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Publication numberUS6819482 B2
Publication typeGrant
Application numberUS 10/292,633
Publication dateNov 16, 2004
Filing dateNov 13, 2002
Priority dateNov 13, 2001
Fee statusLapsed
Also published asEP1313235A2, EP1313235A3, EP1313235B1, US7079311, US20030090782, US20050078357
Publication number10292633, 292633, US 6819482 B2, US 6819482B2, US-B2-6819482, US6819482 B2, US6819482B2
InventorsMotoki Kakui, Masakazu Shigehara
Original AssigneeSumitomo Electric Industries, Ltd.
Export CitationBiBTeX, EndNote, RefMan
External Links: USPTO, USPTO Assignment, Espacenet
Optical amplifier and optical communication system including the same
US 6819482 B2
Abstract
The present invention relates to an optical amplifier (TDFA) having a configuration which enables to reduce temperature dependence of the gain with reduced power consumption and simple control. The optical amplifier includes, in the order from an input port to an output port, an optical isolator, an optical coupler, an optical amplification fiber, an optical coupler, an optical isolator, an optical gain equalizing filter, a variable optical attenuator, an optical isolator, an optical coupler, an amplification fiber, an optical coupler, and an optical isolator. At least a core region of the optical amplification fiber is doped with Tm element, and signal light in a predetermined wavelength range is amplified by supply of pumping light. The gain equalizing fiber has a loss spectrum which shifts toward the short wavelength side as the temperature of the optical waveguide is higher, thereby equalizing the optical amplification gain of the signal light in the optical amplification fiber.
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Claims(16)
What is claimed is:
1. An optical amplifier comprising:
an optical waveguide including an optical waveguide region doped with Tm element;
a pumping light supply system for supplying pumping light to said optical waveguide; and
a gain equalizing filter, optically connected to said optical waveguide, for equalizing an optical amplification gain of signal light propagating through said optical waveguide, said gain equalizing filter having a loss spectrum which shifts toward a short wavelength side as a temperature of said optical waveguide is higher.
2. An optical amplifier according to claim 1,
wherein said optical amplifier amplifies signal light within the wavelength range of 1455 to 1485 nm.
3. An optical amplifier comprising:
an optical waveguide including an optical waveguide region doped with Tm element;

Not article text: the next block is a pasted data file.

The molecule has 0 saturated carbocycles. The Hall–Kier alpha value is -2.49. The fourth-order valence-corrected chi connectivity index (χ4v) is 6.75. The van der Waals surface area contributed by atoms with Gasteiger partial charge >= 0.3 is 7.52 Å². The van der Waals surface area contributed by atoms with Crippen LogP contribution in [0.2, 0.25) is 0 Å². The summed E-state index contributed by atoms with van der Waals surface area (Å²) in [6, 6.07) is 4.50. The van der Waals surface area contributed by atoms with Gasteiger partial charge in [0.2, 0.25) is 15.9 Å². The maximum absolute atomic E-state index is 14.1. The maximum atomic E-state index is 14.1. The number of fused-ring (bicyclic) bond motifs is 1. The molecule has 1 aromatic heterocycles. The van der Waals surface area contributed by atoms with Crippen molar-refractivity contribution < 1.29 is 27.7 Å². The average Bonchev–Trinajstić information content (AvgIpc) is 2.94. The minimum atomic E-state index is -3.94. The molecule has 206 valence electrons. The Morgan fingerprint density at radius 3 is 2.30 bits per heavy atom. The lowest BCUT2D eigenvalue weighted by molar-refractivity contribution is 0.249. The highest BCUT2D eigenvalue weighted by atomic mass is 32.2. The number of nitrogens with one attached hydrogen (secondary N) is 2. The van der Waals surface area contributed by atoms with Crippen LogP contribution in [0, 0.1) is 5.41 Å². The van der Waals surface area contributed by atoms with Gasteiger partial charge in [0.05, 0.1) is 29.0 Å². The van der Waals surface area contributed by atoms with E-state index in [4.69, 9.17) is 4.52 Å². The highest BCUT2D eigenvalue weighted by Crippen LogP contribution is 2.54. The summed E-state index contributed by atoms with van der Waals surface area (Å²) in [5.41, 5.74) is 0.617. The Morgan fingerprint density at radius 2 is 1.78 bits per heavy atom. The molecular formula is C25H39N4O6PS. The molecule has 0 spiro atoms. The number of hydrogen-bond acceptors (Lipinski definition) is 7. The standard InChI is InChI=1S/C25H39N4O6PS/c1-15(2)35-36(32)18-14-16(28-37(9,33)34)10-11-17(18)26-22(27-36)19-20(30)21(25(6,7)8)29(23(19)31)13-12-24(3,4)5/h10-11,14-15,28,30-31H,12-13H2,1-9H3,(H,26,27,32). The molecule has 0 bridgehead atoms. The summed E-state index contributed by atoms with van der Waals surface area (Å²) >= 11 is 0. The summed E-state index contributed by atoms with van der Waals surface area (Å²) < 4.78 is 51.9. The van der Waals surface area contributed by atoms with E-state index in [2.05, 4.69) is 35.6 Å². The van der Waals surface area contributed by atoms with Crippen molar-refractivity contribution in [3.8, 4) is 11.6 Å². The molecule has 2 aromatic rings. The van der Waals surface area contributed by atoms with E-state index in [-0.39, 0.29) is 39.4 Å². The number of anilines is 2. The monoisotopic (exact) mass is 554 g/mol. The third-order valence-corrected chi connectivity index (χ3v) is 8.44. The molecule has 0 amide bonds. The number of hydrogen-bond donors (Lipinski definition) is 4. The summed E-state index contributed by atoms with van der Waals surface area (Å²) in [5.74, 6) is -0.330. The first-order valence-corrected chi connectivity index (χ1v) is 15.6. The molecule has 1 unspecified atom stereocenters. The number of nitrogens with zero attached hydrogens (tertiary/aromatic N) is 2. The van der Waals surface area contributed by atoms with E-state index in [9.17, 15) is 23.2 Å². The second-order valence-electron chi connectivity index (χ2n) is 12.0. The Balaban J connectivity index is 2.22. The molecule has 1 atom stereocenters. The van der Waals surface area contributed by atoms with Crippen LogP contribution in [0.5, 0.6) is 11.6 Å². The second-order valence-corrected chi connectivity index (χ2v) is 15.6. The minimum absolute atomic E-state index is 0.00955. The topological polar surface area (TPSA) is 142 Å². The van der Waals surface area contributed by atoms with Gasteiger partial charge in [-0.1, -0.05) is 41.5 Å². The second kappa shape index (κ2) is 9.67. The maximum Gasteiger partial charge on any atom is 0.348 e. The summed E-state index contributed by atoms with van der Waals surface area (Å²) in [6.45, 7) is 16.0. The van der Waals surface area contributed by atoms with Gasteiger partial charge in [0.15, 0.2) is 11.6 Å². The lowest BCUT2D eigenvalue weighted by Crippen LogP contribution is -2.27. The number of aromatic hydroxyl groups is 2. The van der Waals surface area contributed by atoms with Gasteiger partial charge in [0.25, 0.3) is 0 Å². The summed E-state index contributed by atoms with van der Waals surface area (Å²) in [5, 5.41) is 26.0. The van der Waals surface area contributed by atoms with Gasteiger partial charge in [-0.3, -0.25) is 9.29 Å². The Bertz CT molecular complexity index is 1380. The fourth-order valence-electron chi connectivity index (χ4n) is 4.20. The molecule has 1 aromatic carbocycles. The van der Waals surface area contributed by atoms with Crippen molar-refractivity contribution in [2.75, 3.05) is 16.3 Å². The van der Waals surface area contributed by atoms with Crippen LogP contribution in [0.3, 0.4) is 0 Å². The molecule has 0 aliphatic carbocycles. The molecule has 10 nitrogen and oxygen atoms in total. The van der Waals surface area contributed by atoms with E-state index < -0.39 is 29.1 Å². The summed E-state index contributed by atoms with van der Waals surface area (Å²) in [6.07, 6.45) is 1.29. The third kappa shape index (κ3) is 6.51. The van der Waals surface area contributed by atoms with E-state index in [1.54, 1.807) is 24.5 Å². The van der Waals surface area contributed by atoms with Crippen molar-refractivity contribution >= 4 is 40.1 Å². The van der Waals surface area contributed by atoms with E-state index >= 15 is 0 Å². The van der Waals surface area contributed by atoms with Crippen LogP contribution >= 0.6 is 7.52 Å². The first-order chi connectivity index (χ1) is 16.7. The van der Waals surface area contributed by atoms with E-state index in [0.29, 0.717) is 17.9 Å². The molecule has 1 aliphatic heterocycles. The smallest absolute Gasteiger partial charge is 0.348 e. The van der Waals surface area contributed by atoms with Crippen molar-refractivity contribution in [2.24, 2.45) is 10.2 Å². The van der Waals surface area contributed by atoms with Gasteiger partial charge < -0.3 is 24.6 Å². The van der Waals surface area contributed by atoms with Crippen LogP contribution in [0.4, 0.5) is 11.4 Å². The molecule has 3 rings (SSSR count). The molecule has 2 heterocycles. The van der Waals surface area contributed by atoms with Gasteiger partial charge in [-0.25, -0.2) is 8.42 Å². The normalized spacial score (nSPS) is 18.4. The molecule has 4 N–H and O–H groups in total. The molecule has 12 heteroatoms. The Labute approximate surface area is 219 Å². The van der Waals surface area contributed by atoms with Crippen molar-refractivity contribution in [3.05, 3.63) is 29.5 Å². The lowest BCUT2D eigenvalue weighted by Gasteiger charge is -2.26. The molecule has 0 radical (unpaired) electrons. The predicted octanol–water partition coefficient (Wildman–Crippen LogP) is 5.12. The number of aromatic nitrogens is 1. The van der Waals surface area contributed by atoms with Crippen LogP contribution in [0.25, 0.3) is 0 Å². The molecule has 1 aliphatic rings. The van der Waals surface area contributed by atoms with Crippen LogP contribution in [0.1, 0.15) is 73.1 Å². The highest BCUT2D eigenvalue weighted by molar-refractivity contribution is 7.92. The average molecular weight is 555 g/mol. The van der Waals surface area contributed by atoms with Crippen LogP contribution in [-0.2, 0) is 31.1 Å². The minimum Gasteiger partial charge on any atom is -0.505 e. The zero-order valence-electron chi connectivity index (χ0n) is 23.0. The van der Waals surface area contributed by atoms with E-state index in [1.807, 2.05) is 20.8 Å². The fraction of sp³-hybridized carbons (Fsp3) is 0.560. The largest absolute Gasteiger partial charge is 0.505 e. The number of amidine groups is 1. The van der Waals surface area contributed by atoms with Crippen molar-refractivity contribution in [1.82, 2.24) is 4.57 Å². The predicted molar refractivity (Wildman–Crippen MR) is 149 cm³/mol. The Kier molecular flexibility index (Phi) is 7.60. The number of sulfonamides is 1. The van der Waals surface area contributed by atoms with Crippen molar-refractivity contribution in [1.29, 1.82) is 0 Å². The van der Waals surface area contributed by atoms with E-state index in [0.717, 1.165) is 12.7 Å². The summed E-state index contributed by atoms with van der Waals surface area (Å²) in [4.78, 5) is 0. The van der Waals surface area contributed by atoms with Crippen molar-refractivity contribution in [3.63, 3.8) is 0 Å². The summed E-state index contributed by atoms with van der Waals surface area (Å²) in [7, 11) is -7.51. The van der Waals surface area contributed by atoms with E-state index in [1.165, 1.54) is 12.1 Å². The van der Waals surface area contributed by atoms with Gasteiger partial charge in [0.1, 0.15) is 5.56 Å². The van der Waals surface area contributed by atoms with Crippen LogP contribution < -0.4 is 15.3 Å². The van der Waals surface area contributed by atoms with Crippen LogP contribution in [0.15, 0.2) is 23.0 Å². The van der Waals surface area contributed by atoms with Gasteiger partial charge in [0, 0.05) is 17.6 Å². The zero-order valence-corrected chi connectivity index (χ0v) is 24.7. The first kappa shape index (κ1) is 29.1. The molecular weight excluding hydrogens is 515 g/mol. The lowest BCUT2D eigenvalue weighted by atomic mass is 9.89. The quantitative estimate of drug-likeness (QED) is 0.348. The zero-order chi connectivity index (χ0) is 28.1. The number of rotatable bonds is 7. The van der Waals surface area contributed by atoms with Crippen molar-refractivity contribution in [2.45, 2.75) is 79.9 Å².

a pumping light supply system for supplying pumping light to said optical waveguide; and
a gain equalizing filter, optically connected to said optical waveguide, for equalizing an optical amplification gain of signal light propagating through said optical waveguide, said gain equalizing filter having a loss spectrum which shifts toward a short wavelength side as a temperature of said optical wave guide is higher,
wherein said pumping light supply system supplies light of 1.05 μm wavelength band only as said pumping light to said optical waveguide, and a temperature coefficient of wavelength-shifting in said loss spectrum of said gain equalizing filter is −0.02 nm/ C.
4. An optical amplifier comprising:
an optical waveguide including an optical waveguide region doped with Tm element;
a pumping light supply system for supplying pumping light to said optical waveguide; and
a gain equalizing filter, optically connected to said optical waveguide, for equalizing an optical amplification gain of signal light propagating through said optical waveguide, said gain equalizing filter having a loss spectrum which shifts toward a short wavelength side as a temperature of said optical waveguide is higher,
wherein said pumping light supply system supplies light of 1.05 μm wavelength band and 1.55 to 1.65 μm wavelength band as said pumping light to said optical waveguide, and a temperature coefficient of wavelength-shifting in said loss spectrum of said gain equalizing filter is less than −0.02 nm/ C.
5. An optical amplifier according to claim 1, further comprising a control circuit for controlling said gain equalizing filter such that said loss spectrum of said gain equalizing filter shifts similar to a wavelength shift of a gain characteristic of said optical waveguide.
6. An optical amplifier according to claim 1, wherein, in the same temperature environment where said optical waveguide is disposed, said gain equalizing filter has a temperature dependence such that said loss spectrum shifts in accordance with a temperature change of said optical waveguide.
7. An optical amplifier according to claim 1, further comprising a variable optical attenuator which is optically connected to said optical waveguide, wherein an attenuation of said variable optical attenuator against said signal light is adjusted in accordance with a temperature change of said optical waveguide.
8. An optical communication system including the optical amplifier according to claim 1, wherein said optical communication system transmits signal light of a plurality of channels having different wavelengths from each other, and said signal light is amplified by said optical amplifier.
9. An optical amplifier according to claim 5, further comprising a variable optical attenuator which is optically connected to said optical waveguide, wherein an attenuation of said variable optical attenuator against said signal light is adjusted in accordance with a temperature change of said optical waveguide.